The role of habitat fragmentation in Pleistocene megafauna extinction in Eurasia

Mondanaro, Alessandro; Di Febbraro, Mirko; Melchionna, Marina; Maiorano, Luigi; Di Marco, Moreno; Edwards, Neil; Holden, Philip; Castiglione, Silvia; Rook, Lorenzo and Raia, Pasquale (2021). The role of habitat fragmentation in Pleistocene megafauna extinction in Eurasia. Ecography, 44(11) pp. 1619–1630.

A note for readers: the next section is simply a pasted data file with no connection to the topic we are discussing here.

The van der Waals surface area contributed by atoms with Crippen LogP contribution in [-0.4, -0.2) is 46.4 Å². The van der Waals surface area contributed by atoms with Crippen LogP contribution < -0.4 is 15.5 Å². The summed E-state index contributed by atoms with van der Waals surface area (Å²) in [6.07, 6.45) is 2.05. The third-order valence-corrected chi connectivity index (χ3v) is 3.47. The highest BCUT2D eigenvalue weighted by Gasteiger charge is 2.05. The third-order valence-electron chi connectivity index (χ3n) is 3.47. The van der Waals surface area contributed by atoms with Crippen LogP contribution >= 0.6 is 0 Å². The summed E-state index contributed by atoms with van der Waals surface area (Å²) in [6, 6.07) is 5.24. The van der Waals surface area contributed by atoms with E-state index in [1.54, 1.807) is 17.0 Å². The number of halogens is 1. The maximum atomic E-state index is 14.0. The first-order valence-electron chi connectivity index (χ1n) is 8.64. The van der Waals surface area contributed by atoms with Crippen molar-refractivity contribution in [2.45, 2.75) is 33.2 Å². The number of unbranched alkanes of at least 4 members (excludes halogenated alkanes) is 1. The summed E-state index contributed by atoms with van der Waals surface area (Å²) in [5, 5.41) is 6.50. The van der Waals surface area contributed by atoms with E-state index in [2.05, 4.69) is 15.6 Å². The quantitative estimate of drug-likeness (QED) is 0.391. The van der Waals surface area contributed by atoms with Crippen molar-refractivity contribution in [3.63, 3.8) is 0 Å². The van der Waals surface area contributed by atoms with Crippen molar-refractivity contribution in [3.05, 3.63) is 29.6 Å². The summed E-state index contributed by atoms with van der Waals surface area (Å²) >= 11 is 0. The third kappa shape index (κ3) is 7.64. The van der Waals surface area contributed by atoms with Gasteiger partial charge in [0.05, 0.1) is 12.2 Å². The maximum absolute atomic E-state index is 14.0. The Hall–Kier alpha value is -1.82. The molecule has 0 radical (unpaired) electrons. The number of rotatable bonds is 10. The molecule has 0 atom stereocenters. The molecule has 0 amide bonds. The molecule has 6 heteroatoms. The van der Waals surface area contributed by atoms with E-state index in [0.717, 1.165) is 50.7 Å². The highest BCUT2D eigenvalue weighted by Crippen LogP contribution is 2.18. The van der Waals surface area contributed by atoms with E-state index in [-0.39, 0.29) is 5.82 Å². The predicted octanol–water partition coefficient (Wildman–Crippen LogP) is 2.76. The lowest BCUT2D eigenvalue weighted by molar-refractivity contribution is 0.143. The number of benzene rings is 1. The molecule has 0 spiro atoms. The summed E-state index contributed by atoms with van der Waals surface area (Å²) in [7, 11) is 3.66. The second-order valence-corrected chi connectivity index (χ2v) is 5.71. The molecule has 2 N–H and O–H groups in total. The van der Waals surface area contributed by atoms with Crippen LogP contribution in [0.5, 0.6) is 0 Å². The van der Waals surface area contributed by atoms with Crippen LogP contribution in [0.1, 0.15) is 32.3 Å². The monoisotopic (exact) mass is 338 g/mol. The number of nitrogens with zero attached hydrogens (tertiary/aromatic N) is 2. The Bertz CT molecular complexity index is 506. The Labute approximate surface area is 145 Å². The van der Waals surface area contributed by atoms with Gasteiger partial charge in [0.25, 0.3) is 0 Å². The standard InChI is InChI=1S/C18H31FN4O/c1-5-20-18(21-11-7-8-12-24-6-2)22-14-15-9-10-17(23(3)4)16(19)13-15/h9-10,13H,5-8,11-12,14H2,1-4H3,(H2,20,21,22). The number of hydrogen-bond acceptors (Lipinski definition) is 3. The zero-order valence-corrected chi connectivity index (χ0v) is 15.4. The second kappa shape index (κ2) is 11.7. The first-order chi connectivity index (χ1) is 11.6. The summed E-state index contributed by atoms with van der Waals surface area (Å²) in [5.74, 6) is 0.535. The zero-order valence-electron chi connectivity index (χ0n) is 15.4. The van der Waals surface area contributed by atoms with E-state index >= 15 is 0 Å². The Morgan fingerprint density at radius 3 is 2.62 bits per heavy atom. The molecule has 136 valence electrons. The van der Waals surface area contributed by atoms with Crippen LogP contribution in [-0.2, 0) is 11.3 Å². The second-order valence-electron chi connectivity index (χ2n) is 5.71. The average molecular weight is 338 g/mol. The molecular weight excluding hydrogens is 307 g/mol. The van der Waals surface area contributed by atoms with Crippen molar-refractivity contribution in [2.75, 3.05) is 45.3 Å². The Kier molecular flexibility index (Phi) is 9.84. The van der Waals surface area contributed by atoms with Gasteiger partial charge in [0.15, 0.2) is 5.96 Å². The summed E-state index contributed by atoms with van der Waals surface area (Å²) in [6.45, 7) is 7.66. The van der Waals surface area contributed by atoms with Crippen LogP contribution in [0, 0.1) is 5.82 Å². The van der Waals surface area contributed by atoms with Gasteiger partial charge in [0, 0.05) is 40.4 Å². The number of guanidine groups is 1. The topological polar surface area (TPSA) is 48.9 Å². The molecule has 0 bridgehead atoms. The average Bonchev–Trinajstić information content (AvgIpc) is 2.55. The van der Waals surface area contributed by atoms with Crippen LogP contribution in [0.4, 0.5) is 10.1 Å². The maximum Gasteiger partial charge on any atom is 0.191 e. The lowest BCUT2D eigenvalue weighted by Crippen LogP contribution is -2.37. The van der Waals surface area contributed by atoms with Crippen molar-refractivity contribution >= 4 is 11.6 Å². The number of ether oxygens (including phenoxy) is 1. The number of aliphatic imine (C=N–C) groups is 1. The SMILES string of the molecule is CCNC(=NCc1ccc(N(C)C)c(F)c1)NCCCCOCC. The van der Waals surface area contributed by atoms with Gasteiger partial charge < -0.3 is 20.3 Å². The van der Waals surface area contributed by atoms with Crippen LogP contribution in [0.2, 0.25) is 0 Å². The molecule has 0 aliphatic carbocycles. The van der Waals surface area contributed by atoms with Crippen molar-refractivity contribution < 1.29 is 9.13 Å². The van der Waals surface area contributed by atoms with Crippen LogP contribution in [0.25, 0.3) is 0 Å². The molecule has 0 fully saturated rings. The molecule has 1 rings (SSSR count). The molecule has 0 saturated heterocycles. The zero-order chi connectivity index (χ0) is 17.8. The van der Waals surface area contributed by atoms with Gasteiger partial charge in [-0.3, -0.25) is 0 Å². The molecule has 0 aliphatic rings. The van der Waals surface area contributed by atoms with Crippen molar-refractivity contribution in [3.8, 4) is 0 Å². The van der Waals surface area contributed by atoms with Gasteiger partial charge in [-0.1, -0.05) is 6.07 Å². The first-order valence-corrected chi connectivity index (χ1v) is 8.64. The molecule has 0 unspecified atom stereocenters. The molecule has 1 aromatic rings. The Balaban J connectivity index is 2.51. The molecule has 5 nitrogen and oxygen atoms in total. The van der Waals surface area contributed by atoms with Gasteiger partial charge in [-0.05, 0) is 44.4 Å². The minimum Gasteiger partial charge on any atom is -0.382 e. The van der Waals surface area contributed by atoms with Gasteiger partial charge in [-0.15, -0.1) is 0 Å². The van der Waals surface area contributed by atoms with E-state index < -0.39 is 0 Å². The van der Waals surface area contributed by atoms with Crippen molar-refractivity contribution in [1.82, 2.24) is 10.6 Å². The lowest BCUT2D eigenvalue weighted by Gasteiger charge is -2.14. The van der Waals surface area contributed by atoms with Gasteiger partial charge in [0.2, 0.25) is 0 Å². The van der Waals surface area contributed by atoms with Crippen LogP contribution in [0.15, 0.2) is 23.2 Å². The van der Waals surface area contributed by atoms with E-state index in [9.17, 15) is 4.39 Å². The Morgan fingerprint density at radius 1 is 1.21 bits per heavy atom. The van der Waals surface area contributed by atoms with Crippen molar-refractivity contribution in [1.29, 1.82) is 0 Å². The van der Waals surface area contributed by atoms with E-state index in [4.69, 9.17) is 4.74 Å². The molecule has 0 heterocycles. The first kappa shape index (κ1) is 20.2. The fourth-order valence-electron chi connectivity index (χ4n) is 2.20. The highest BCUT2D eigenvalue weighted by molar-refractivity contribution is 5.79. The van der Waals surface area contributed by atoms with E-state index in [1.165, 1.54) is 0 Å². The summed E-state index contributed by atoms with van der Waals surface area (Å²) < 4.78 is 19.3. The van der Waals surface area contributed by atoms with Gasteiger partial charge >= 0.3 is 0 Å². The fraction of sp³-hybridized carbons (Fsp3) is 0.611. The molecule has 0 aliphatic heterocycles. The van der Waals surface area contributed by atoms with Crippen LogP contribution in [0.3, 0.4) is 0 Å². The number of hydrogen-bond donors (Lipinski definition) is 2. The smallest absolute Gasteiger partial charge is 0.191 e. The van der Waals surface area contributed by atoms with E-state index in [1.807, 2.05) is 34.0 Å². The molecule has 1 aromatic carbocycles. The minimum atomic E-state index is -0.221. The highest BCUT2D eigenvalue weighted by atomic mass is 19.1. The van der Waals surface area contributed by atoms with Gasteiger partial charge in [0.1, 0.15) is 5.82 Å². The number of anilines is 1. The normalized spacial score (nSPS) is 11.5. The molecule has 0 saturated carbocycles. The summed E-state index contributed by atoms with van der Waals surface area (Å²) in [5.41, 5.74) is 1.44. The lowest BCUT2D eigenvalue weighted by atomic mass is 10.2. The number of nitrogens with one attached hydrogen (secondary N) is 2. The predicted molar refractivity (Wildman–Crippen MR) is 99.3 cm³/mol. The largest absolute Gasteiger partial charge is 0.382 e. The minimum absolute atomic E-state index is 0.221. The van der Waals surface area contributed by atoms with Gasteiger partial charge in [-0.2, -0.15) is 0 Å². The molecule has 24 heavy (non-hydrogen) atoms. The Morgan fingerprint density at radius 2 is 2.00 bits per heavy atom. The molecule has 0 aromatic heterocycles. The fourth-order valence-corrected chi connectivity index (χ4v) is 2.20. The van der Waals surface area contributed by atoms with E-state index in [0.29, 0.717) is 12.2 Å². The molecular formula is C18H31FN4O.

The idea that several small, rather than a single large, habitat areas should hold the highest total species richness (the so-called SLOSS debate) brings into question the importance of habitat fragmentation to extinction risk. SLOSS studies are generally addressed over a short time scale, potentially ignoring the long-term dimension of extinction risk. Here, we provide the first long-term evaluation of the role of habitat fragmentation in species extinction, focusing on 22 large mammal species that lived in Eurasia during the last 200 000 years. By combining species distribution models and landscape pattern analysis, we compared temporal dynamics of habitat spatial structure between extinct and extant species, estimating the size, number and degree of the geographical isolation of their suitable habitat patches. Our results evidenced that extinct mammals went through considerable habitat fragmentation during the last glacial period and started to fare worse than extant species from about 50 ka. In particular, our modelling effort constrains the fragmentation of habitats into a narrow time window, from 46 to 36 ka ago, surprisingly coinciding with known extinction dates of several megafauna species. Landscape spatial structure was the second most important driver affecting megafauna extinction risk (ca 38% importance), after body mass (ca 39%) and followed by dietary preferences (ca 20%). Our results indicate a major role played by landscape fragmentation on extinction. Such evidence provides insights on what might likely happen in the future, with climate change, habitat loss and fragmentation acting as the main forces exerting their negative effects on biodiversity.

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